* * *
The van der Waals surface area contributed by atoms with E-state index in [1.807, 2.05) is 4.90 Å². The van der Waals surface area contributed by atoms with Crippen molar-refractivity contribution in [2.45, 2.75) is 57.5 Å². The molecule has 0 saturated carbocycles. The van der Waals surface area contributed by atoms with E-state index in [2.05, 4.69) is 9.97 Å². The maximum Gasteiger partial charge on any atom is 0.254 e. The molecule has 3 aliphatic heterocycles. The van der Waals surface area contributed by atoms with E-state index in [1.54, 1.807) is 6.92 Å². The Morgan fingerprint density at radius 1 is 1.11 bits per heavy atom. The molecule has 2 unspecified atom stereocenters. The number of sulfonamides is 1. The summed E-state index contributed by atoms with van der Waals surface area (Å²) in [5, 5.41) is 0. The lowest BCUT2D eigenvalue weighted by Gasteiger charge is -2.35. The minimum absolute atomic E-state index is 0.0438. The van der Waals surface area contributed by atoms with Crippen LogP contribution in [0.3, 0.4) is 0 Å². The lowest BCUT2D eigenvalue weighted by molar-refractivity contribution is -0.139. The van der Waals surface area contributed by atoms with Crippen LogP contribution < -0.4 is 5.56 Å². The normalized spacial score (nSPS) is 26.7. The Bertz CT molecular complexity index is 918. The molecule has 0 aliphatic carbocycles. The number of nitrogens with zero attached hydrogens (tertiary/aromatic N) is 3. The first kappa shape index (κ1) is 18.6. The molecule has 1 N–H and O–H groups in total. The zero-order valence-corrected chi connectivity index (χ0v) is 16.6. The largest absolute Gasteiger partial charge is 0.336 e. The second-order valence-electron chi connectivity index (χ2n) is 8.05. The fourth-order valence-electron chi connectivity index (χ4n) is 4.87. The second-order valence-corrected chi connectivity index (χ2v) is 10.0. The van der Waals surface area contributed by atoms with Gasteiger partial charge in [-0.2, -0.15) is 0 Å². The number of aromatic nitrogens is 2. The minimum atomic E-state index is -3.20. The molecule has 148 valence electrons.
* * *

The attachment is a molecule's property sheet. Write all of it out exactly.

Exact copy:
The van der Waals surface area contributed by atoms with E-state index in [1.807, 2.05) is 4.90 Å². The van der Waals surface area contributed by atoms with Crippen molar-refractivity contribution in [2.45, 2.75) is 57.5 Å². The molecule has 0 saturated carbocycles. The van der Waals surface area contributed by atoms with E-state index in [2.05, 4.69) is 9.97 Å². The maximum Gasteiger partial charge on any atom is 0.254 e. The molecule has 3 aliphatic heterocycles. The van der Waals surface area contributed by atoms with E-state index in [1.54, 1.807) is 6.92 Å². The Morgan fingerprint density at radius 1 is 1.11 bits per heavy atom. The molecule has 2 unspecified atom stereocenters. The number of sulfonamides is 1. The summed E-state index contributed by atoms with van der Waals surface area (Å²) in [5, 5.41) is 0. The lowest BCUT2D eigenvalue weighted by Gasteiger charge is -2.35. The minimum absolute atomic E-state index is 0.0438. The van der Waals surface area contributed by atoms with Crippen LogP contribution in [0.3, 0.4) is 0 Å². The lowest BCUT2D eigenvalue weighted by molar-refractivity contribution is -0.139. The van der Waals surface area contributed by atoms with Crippen LogP contribution < -0.4 is 5.56 Å². The normalized spacial score (nSPS) is 26.7. The Bertz CT molecular complexity index is 918. The molecule has 0 aliphatic carbocycles. The number of nitrogens with zero attached hydrogens (tertiary/aromatic N) is 3. The first kappa shape index (κ1) is 18.6. The molecule has 1 N–H and O–H groups in total. The zero-order valence-corrected chi connectivity index (χ0v) is 16.6. The largest absolute Gasteiger partial charge is 0.336 e. The second-order valence-electron chi connectivity index (χ2n) is 8.05. The fourth-order valence-electron chi connectivity index (χ4n) is 4.87. The second-order valence-corrected chi connectivity index (χ2v) is 10.0. The van der Waals surface area contributed by atoms with Gasteiger partial charge in [-0.2, -0.15) is 0 Å². The number of aromatic nitrogens is 2. The minimum atomic E-state index is -3.20. The molecule has 148 valence electrons.